Court hears Martis Valley West case

The state’s Third District Court of Appeal has 90 days to determine if an environmental report on the Martis Valley West development project was done properly.

The Sierra Watch, the League to Save Lake Tahoe and Mountain Area Preservation are behind the appeal, fighting a Placer County Board of Supervisors’ decision six years ago to approve the Sierra Pacific Industries’ project.

If the court finds the environmental impact report failed to comprehensively examine key realms of life that the project impacts, the development company will be sent back to the drawing board. A new EIR will be required if the project is to continue.

To environmental advocates, the supposed risks ignored by public authorities in the Martis Valley West project — a 662-acre parcel that would replace trees with 1,360 units — are not unlike those posed by Alterra’s recently rejected project at “the Village at Squaw Valley.”

“Their arguments are very familiar,” said Tom Mooers, The Sierra Watch executive director. “Our arguments are rock solid, they’re very familiar. It’s more so about distilling and reiterating the points we’ve been making throughout the years.”

Plans for “the Village” at Palisades Tahoe, established by Placer County and local experts in 2015, were ultimately rejected in an August appeals court decision. The supervising judges involved in Alterra’s case agreed that county officials and their hired experts did not sufficiently examine impacts to evacuation routes, nor air quality or lake clarity.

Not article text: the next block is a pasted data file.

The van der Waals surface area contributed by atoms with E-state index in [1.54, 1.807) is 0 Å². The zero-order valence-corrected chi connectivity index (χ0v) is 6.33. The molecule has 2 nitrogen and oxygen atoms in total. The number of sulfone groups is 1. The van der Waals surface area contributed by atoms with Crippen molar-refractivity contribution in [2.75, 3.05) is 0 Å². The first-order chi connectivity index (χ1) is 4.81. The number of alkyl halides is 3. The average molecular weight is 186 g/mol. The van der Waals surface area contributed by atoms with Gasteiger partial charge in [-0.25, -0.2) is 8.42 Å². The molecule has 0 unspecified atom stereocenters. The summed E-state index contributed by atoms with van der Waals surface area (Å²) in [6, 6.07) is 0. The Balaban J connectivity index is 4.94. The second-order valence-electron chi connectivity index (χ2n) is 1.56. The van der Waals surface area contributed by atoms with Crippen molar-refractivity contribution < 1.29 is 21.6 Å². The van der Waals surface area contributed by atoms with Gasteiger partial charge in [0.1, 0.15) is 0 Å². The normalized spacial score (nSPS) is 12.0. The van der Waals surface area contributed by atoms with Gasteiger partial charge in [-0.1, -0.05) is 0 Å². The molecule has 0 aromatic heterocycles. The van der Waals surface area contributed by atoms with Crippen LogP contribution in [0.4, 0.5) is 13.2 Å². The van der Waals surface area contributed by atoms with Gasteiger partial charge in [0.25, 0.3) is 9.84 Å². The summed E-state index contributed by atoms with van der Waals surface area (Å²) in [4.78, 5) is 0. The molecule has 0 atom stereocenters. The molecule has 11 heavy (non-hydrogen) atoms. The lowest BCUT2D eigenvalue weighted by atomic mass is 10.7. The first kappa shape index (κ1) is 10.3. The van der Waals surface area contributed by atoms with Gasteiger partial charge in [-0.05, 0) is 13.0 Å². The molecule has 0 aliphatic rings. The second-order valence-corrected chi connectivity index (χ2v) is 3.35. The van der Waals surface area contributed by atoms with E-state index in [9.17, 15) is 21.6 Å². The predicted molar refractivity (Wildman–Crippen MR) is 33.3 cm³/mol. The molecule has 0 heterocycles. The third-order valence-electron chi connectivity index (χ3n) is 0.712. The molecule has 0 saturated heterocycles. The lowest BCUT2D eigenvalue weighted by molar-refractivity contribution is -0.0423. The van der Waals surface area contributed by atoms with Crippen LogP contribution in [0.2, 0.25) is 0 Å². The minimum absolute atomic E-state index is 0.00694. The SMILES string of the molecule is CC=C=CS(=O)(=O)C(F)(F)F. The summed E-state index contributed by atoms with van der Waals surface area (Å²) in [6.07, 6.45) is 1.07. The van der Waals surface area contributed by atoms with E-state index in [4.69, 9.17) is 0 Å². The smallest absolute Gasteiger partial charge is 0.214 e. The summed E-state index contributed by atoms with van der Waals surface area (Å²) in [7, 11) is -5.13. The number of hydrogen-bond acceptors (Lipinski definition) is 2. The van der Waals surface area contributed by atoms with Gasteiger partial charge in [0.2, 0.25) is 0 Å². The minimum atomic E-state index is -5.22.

Aside from discussing specific aspects that fall within the California Environmental Quality Act, called “CEQA,” lawyers debated whether developers overstepped by rezoning hundreds of acres as fit for timberline production.


Attorneys Daniel Selmi and Eugene Wilson discussed environmental issues at Friday’s hour-long public hearing. Selmi said exchanging one swath of tree acreage on Martis Valley East for another of equal size on Martis Valley West is not viable.

“That language of the act is quite specific when immediate rezoning is in place,” Selmi said, adding “it’s only when continued use of land in the timberland production zone is no longer is desirable.”

Selmi said the value and quality of the land being swapped is not the same, even more so due to the encroaching development pressure on the west side compared to the east.

Wilson, with the California Energy Commission, said the environmental impact report failed to note the true value of 650 acres of trees amid the tremendous loss of forest taking place across Placer County.

The final EIR report relied on forest information shared with the county in 1986, Wilson said.

Attorney for the defense, Whitman Manley, said the Timberland Productivity Act was addressed during a deal negotiated in 2013, noting a number of fees the development company agreed to pay to address issues of impact, including traffic.

Mooers said he expects the court decision to come out a little sooner than the 90-day deadline.

“We expect something a little sooner, although it’s not up to us,” Mooers said. “We’ve been at this in Martis Valley for 20 years, specifically on this case for more than five.

Rebecca O’Neil is a staff writer with The Union. She can be reached at

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